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Private well class

Private wells are not federally regulated so it’s up to each well owner to be proactive in keeping their drinking water safe. Experts say the two biggest issues with private wells and drinking water quality are poor well construction issues, and a lack of well owner knowledge and education.

Katie Buckley is a water resources outreach specialist at the University of Illinois. She says they have a comprehensive online national education and outreach program called “Private Well Class”.

"It’s self-paced and has a total of ten PDF lessons with each lesson being sent to your email once a week for 10 weeks," says Buckley. "Our class, along with other resources are all completely free, and we have webinars, podcasts, videos, and all these other things that support the class available on our website."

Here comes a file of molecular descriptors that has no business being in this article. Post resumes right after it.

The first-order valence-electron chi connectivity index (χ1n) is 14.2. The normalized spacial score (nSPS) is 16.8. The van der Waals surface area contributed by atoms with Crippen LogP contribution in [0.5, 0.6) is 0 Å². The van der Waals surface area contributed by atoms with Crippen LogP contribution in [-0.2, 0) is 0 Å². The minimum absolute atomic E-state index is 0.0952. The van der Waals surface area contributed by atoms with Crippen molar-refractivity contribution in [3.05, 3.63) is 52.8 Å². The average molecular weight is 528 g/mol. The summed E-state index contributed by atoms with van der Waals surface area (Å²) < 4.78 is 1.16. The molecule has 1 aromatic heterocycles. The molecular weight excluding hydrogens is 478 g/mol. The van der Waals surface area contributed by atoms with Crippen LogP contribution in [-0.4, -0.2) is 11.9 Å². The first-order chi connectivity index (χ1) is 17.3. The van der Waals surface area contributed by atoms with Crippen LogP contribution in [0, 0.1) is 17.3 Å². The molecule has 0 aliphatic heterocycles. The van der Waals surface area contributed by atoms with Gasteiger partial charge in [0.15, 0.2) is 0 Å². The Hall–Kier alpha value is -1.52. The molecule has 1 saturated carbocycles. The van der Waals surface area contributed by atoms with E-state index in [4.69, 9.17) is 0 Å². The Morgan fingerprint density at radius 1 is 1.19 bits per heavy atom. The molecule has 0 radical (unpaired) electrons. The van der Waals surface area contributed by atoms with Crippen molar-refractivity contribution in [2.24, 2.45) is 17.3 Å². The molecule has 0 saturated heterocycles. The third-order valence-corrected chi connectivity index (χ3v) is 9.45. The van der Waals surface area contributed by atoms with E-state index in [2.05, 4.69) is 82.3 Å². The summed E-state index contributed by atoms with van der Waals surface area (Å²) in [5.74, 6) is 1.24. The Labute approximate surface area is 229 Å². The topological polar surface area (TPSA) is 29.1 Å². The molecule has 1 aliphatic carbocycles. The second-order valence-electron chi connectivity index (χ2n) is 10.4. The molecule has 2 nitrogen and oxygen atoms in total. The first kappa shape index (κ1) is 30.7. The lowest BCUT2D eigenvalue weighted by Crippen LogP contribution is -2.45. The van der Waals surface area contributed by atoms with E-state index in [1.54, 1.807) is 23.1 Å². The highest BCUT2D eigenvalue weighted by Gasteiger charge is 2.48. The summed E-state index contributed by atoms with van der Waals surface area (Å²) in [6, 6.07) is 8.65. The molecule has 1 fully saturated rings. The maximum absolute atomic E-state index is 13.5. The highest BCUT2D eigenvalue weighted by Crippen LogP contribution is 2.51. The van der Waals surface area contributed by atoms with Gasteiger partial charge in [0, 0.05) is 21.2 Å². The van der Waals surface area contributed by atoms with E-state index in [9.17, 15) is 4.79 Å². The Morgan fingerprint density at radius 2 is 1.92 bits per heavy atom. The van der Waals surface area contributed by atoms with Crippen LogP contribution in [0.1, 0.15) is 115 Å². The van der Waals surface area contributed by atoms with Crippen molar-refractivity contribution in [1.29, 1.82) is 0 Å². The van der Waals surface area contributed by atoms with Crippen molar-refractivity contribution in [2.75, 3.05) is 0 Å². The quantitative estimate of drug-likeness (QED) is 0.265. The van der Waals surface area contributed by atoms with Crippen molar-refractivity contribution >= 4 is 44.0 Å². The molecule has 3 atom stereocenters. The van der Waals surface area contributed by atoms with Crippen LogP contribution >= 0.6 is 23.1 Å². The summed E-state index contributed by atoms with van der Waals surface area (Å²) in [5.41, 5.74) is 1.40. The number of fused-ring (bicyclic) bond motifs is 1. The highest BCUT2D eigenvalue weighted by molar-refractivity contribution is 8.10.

That website is privatewellclass.org. You'll find many resources to help you understand the important concepts related to maintaining a safe private well and water supply.

This site is beneficial to well professionals, too and can help bridge the communication gap with owners. Together, professional and owner can do a complete assessment of the well that will come in handy in the future.

"It’s about nine pages long, that makes up the form. And a lot of times once it’s complete, the well log, if it’s available, can be attached along with sampling results or pictures of the well," she says. "It’s really valuable to know ten years down the road that ten years ago maybe there was a certain feature, or something is no longer there. This is something the well owner can always have and turn to when they have any sort of issue with their well."

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